In 2005, the Points of Light Foundation, a nonprofit organization dedicated to engaging more people more effectively in volunteer service to help solve serious social problems, named Kinkade as Ambassador of Light. He was the second person in the Foundation’s 15-year history to be chosen as Ambassador, the first being the organization’s founder, former U.S. President George H. W. Bush. During his Ambassador of Light Tour, Kinkade visited cities nationwide to raise awareness and money for the Points of Light Foundation and the Volunteer Center National Network, which serves more than 360 Points of Light member Volunteer Centers in communities across the country.
Archbishop Mitty High School of San Jose dedicated the “Thomas Kinkade Center for the Arts” in 2003.
Kinkade was reportedly a member of the Church of the Nazarene.
Awards and recognition
Kinkade received many awards for his works, including multiple National Association of Limited Edition Dealers (NALED) awards for Artist of the Year and Graphic Artist of the Year, and his art was named Lithograph of the Year nine times.
In 2002, Kinkade was inducted into the California Tourism Hall of Fame as an individual who had influenced the public’s perception of tourism in California through his images of California sights. He was selected along with fellow artists Simon Bull and Howard Behrens to commemorate the 2002 Salt Lake City Winter Olympics and the 2002 World Series. He was also honored with the 2002 World Children’s Center Humanitarian Award for his contributions to improving the welfare of children and their families through his work with Kolorful Kids and Art for Children.
In 2003, Kinkade was chosen as a national spokesperson for the Make-A-Wish Foundation. In 2004, he was selected for a second time by the Christmas Pageant of Peace to paint the National Christmas Tree in Washington, D.C. The painting, Symbols of Freedom, was the official image for the 2004 Pageant of Peace.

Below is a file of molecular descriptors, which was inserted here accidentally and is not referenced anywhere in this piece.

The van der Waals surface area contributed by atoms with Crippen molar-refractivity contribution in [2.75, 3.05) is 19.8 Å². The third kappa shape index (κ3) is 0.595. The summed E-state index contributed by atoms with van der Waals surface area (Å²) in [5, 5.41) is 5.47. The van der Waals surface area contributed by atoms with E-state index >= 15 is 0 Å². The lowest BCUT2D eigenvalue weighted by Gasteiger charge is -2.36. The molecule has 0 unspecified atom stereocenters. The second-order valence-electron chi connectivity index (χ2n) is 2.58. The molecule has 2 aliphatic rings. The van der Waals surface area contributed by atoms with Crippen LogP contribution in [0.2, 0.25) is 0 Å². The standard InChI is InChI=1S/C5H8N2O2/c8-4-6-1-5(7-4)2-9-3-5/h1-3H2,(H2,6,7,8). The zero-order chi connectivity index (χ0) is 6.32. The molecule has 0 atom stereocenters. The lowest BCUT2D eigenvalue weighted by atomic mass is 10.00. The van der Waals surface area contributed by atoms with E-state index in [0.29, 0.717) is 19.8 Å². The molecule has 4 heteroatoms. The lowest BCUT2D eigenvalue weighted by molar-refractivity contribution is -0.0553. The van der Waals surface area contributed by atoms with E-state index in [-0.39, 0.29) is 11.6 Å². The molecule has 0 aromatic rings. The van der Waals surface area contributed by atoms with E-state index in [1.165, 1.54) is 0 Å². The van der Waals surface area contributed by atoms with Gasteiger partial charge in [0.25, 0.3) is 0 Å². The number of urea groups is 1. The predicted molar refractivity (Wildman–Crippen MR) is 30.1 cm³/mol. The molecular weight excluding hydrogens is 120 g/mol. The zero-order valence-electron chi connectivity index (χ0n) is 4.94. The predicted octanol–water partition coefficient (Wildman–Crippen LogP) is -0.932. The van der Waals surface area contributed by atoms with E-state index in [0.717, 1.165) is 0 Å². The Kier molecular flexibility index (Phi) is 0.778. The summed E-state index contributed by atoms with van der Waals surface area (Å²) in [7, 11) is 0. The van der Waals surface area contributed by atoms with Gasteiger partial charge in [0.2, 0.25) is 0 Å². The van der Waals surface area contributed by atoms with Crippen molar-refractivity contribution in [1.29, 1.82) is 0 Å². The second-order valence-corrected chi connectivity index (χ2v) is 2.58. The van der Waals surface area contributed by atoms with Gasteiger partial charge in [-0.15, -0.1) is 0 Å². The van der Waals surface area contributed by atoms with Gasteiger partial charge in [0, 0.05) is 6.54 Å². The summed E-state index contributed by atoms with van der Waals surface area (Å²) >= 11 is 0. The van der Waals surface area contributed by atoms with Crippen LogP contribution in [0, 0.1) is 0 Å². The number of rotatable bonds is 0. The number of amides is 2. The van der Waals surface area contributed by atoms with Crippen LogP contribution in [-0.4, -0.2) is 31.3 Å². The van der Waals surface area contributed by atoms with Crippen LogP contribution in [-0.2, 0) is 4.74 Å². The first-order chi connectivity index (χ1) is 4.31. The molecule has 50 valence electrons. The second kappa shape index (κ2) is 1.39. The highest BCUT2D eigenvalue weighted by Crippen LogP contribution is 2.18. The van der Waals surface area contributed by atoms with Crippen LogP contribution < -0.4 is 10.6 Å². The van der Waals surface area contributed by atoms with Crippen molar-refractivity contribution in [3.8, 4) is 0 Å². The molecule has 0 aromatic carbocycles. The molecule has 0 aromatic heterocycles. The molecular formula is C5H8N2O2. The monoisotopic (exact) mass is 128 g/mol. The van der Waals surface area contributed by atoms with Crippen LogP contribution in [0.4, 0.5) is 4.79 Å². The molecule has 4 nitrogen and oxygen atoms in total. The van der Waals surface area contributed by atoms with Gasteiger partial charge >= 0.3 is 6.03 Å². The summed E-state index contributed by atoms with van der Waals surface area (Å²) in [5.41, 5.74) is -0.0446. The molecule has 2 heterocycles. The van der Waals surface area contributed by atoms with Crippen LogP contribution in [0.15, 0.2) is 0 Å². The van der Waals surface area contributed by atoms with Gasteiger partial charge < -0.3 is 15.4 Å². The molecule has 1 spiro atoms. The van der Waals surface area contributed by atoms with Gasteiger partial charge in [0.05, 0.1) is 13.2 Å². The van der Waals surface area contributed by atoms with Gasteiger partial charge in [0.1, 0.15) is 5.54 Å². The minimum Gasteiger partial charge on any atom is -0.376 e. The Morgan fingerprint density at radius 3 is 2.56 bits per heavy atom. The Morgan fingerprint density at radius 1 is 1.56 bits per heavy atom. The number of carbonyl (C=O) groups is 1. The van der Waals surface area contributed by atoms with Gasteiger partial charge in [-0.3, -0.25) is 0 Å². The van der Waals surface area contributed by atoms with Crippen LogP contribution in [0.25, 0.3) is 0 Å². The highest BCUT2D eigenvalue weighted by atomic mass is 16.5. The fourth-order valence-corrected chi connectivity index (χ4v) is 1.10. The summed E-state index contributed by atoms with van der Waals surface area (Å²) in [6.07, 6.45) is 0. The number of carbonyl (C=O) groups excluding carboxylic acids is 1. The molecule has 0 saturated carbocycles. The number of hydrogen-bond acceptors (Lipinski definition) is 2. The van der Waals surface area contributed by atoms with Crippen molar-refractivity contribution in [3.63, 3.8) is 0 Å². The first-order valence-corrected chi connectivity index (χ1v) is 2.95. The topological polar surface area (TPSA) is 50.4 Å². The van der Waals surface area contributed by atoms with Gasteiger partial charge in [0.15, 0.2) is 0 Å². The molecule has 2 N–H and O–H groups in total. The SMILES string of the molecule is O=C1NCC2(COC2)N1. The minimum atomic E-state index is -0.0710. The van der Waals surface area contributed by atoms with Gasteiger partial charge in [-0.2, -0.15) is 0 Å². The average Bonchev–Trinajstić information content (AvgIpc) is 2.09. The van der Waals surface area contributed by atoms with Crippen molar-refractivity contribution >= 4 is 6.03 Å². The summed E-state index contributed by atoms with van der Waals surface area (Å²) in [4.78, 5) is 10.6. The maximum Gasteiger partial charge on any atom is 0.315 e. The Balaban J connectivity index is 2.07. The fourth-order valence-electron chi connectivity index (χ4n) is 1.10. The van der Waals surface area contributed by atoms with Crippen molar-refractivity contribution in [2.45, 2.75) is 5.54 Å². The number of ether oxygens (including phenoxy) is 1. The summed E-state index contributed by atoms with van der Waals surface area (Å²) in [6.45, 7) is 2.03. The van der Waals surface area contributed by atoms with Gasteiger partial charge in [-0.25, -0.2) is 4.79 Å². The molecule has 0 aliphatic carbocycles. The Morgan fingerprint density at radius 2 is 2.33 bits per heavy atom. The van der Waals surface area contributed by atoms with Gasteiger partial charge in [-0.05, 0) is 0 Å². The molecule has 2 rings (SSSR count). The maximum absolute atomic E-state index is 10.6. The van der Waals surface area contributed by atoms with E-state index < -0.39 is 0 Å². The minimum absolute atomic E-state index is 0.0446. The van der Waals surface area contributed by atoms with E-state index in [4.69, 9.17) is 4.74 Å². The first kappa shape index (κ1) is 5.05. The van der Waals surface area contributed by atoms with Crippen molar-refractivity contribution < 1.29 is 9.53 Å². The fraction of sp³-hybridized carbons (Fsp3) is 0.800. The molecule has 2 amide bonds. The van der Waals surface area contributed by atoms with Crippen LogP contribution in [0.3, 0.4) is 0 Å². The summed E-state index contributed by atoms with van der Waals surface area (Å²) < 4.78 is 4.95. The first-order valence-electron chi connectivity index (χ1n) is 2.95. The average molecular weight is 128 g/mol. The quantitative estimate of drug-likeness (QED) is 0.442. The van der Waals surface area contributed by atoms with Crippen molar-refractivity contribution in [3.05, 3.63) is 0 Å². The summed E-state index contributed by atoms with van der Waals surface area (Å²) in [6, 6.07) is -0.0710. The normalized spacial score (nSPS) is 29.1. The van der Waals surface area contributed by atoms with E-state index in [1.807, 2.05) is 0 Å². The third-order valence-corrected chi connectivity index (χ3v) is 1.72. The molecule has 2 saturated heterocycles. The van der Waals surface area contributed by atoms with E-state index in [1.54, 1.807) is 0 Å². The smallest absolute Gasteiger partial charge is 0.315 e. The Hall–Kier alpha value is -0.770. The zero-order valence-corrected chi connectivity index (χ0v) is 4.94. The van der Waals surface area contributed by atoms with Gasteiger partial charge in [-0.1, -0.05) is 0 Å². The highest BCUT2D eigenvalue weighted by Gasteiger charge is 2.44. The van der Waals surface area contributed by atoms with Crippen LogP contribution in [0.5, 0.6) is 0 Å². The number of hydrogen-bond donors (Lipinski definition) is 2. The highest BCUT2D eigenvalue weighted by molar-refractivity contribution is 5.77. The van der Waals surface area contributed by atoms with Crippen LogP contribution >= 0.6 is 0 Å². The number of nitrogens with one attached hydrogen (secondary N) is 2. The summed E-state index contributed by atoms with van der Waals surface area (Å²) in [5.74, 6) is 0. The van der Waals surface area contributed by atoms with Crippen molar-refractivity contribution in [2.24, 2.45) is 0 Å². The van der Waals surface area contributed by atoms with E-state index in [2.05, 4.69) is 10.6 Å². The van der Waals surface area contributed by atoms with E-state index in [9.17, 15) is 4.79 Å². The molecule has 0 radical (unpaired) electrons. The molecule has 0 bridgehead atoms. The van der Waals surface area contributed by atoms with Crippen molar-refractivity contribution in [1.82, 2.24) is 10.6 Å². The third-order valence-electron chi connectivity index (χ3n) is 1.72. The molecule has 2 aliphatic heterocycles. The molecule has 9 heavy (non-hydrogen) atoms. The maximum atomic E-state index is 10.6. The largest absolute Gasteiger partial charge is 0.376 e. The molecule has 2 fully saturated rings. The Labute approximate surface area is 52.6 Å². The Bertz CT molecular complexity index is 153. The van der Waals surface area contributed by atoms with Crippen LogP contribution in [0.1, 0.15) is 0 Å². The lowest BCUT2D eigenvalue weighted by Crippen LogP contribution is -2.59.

In 2004, Kinkade received an award from NALED recognizing him as the Most Award Winning Artist in the Past 25 Years. In 2005, he was named the NALED Graphic Artist of the Year. He was also recognized for his philanthropic efforts by NALED with the Eugene Freedman Humanitarian Award.
In popular culture
In Heath and Potter’s book The Rebel Sell: Why the Culture Can’t Be Jammed, Kinkade’s work is described as “so awful it must be seen to be believed.” In Dana Spiotta’s 2011 novel Stone Arabia, the main character’s boyfriend, an art teacher at a private school in Los Angeles, gives her presents of Thomas Kinkade Painter of Light pieces. “When I asked him why Thomas Kinkade, he just said, ‘Well, he is America’s most successful artist. And a native Californian as well.’ Or he would say, ‘His name has a trademark — see?’ and he would point to the subscript that appeared after his name.” The pieces are “deeply hideous” and “kitschy,” but for some reason she loves them.
In the popular Fable franchise a painter exists by the name of Thomas Kaidkin, a reference to Kinkade.
Mat Johnson’s 2011 novel Pym includes a parody of Kinkade named Thomas Karvel, “the Master of Light.”
A self-produced movie about Kinkade, Thomas Kinkade’s Christmas Cottage, was released on DVD in late November 2008. The semi-autobiographical story looks at the motivation and inspiration behind his most popular painting, The Christmas Cottage. Jared Padalecki plays Kinkade and Marcia Gay Harden plays his mother. Peter O’Toole plays young Kinkade’s mentor, who tells him, “Paint the light, Thomas! Paint the light!”
Thomas Kinkade facts